28 Jan Relaxing at Hot Springs in Iceland
We are never ones to pass up a hot spring experience–we’ve soaked in waters around the world and are always up for more. Because of Iceland’s active geothermal lands, there are hot springs in every direction. The hot spring varieties are practically endless; you can find them in rivers, pools, caves, spas, and even beaches.
No matter which hot springs you decide to visit, you really can’t go wrong! Some are located out in the silence and beauty of nature, while others are located at nice spa facilities—either way, they are all surrounded by stunning scenery.
On our most recent trip to Iceland, we made it to four different hot springs. We had plans to visit a few more, but the weather and our schedule didn’t quite cooperate. So, now we have many more on our list to check out in the future. Some of the hot springs we have on our list to visit in the future are the Secret Lagoon, Nauthólsvík Geothermal Beach, Reykjadalur Geothermal River, Seljavallalaug, Hrunalaug Hot Spring, and Landmannalaugar Hot Pot, just to name a few.
Here’s a breakdown of the hot springs that we did visit and our thoughts about each. They were all unique in their own way and we had a wonderful time exploring them all!
The natural geothermal pool, Hellislaug, is located in the Westfjords near Flókalundur. Of all the hot springs that we visited, this one was one of my favorites—it is located behind a cliff right on the shore of Breiðafjörður Bay, and there are just a few rocks separating you from the expansive bay. The hot spring is set in a pool made of rocks and concrete and steamy hot water is fed from a well above the boulder. To reach Hellislaug you can park in the car park and walk the short path down to the water. It is hidden from the road and we were the only ones soaking in the waters when we visited. We made our way to Hellislaug after a night of camping in Flókalundur, and it was such an amazing way to wake up and start our day!
Dragness Hot Pots:
The Dragness hot pots are located in the small town of Dragness in the Westfjords. Dragness is a town with around 100 or so residents so it is a pretty quiet area. These hot pots are also located right by the water, but they are in a more jacuzzi style hot tub instead of a rock pool.
To find this little gem, keep an eye out for a sign and changing room, and the hot pots are located directly across the street. The changing room has clean showers, toilets and a small donation box to keep the hot pots clean and running. There are three side by side tubs, but when we arrived only two had water in them. One was filled with extremely hot water and the other was a more comfortable warm temperature.
The Blue Lagoon is the most popular hot spring in Iceland and with good reason. Its steamy, milky blue waters are set in a rocky lava landscape, and it looks like a scene straight out of a dream. The waters here consist of runoff from the nearby geothermal plant—I know that sounds a bit sketchy, but it’s not, I promise. On our first visit to Iceland, we stopped at the lagoon in the morning after our flight landed, and our second visit occurred on our last visit to Iceland when we went for a late night soak under the midnight sun.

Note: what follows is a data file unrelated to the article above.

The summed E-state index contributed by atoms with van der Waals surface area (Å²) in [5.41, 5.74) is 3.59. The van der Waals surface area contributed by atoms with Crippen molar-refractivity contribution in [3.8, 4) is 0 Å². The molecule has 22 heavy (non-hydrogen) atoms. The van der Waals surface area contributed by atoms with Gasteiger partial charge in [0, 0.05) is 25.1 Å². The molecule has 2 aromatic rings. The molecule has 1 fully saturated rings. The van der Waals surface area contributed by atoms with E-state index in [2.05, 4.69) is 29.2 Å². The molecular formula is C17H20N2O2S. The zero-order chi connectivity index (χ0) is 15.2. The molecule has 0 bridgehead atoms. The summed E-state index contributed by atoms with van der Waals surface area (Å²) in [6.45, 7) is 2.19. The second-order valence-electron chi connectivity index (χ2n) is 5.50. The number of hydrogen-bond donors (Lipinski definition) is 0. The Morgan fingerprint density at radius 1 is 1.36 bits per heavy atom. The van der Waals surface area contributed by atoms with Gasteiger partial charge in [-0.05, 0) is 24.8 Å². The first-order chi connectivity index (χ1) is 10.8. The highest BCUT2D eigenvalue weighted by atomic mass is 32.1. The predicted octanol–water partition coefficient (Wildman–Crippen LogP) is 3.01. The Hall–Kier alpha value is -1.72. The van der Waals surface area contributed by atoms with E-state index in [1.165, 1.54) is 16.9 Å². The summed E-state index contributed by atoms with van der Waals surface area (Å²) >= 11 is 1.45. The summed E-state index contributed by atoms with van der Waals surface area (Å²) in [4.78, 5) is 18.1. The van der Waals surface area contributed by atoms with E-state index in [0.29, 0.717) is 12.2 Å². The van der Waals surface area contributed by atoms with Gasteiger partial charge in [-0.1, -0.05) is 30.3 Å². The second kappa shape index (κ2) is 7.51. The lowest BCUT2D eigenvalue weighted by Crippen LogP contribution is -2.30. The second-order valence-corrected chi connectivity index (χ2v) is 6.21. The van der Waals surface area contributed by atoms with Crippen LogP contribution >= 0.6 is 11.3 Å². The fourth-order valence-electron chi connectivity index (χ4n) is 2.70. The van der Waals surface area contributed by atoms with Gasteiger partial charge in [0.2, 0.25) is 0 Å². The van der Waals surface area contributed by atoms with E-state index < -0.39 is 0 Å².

The Blue Lagoon is a spa facility and the waters filled with healing minerals are great for your skin (but not so great for your hair!), so be sure to plan a few hours for relaxing and exploring. There are nice locker rooms where you can store your belongings and take a shower, as well as a large pool for soaking, steam rooms, saunas, a restaurant and a café. The Blue Lagoon also offers a variety of spa services such as in water massages that are to die for—we got 50 minute massages on our first visit and spent the rest of the day in a trance!
Myvatn Nature Baths:
The Myvatn Nature Baths are located in a stylish complex with a nice locker room, steam baths, a restaurant and a beautiful lagoon. The lagoon has several waterfall features that give you a nice massage when standing underneath them, as well as little alcoves with benches and views overlooking the active geothermal landscape in the fields surrounding the facility. The water here also contains minerals and alkaline, so your skin will feel great after going for a swim in the steamy waters.
Ok, I know I said we visited four hot springs, and this is number five on the list. Grjótagjá is a rift cave with a hot spring inside and it is located near the Myvatn Nature Baths. The reason I didn’t count this one is because swimming in the water is no longer allowed. You can still visit the cave and explore on foot, but be respectful of the signs and don’t go for a dip. Even though we couldn’t hop in the water, we still loved exploring the cave. The water was a vibrant blue and the rocks inside the rift made for a stunning backdrop.
Etiquette and tips for swimming in Iceland:
All of these hot springs can be visited on your own, but there are also several hot spring tours that you can join, as well. Either way, remember these etiquette tips:
- Respect the land and nature around you–please don’t litter or disrupt the natural landscape.
- Always shower and wash yourself before entering the water if there is a shower available.
- If you are visiting a hot spring on private land, be sure to ask for permission.
- Be sure to test the water temperature before hopping in—the water temperatures can change unexpectedly and some of the hot springs you might come across are way too hot for humans.
- It’s a good idea to bring your own towel. Some of the spa facilities have towels available for rent, but if you are planning on visiting a hot pot that’s not at a spa, you will want your own towel.